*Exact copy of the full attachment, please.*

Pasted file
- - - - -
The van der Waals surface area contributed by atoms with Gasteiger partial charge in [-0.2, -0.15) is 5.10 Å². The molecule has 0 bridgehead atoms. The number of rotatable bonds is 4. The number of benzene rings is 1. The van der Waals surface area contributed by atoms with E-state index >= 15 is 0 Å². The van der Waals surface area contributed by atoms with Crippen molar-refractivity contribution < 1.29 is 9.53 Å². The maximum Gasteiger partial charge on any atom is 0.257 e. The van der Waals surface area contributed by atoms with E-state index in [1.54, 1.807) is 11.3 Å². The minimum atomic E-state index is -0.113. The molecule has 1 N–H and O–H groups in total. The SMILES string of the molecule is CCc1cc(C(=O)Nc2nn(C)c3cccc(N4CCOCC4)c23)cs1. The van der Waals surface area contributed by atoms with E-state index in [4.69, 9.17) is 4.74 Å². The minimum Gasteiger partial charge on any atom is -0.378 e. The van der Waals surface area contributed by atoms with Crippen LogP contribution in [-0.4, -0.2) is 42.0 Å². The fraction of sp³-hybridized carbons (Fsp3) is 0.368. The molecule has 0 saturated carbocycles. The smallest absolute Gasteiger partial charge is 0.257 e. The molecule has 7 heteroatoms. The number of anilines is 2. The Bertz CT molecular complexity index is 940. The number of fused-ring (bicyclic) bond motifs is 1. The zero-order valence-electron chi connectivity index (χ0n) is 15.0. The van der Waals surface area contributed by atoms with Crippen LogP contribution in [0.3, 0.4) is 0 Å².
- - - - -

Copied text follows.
The van der Waals surface area contributed by atoms with Gasteiger partial charge in [-0.2, -0.15) is 5.10 Å². The molecule has 0 bridgehead atoms. The number of rotatable bonds is 4. The number of benzene rings is 1. The van der Waals surface area contributed by atoms with E-state index >= 15 is 0 Å². The van der Waals surface area contributed by atoms with Crippen molar-refractivity contribution < 1.29 is 9.53 Å². The maximum Gasteiger partial charge on any atom is 0.257 e. The van der Waals surface area contributed by atoms with E-state index in [1.54, 1.807) is 11.3 Å². The minimum atomic E-state index is -0.113. The molecule has 1 N–H and O–H groups in total. The SMILES string of the molecule is CCc1cc(C(=O)Nc2nn(C)c3cccc(N4CCOCC4)c23)cs1. The van der Waals surface area contributed by atoms with E-state index in [4.69, 9.17) is 4.74 Å². The minimum Gasteiger partial charge on any atom is -0.378 e. The van der Waals surface area contributed by atoms with Crippen LogP contribution in [-0.4, -0.2) is 42.0 Å². The fraction of sp³-hybridized carbons (Fsp3) is 0.368. The molecule has 0 saturated carbocycles. The smallest absolute Gasteiger partial charge is 0.257 e. The molecule has 7 heteroatoms. The number of anilines is 2. The Bertz CT molecular complexity index is 940. The number of fused-ring (bicyclic) bond motifs is 1. The zero-order valence-electron chi connectivity index (χ0n) is 15.0. The van der Waals surface area contributed by atoms with Crippen LogP contribution in [0.3, 0.4) is 0 Å².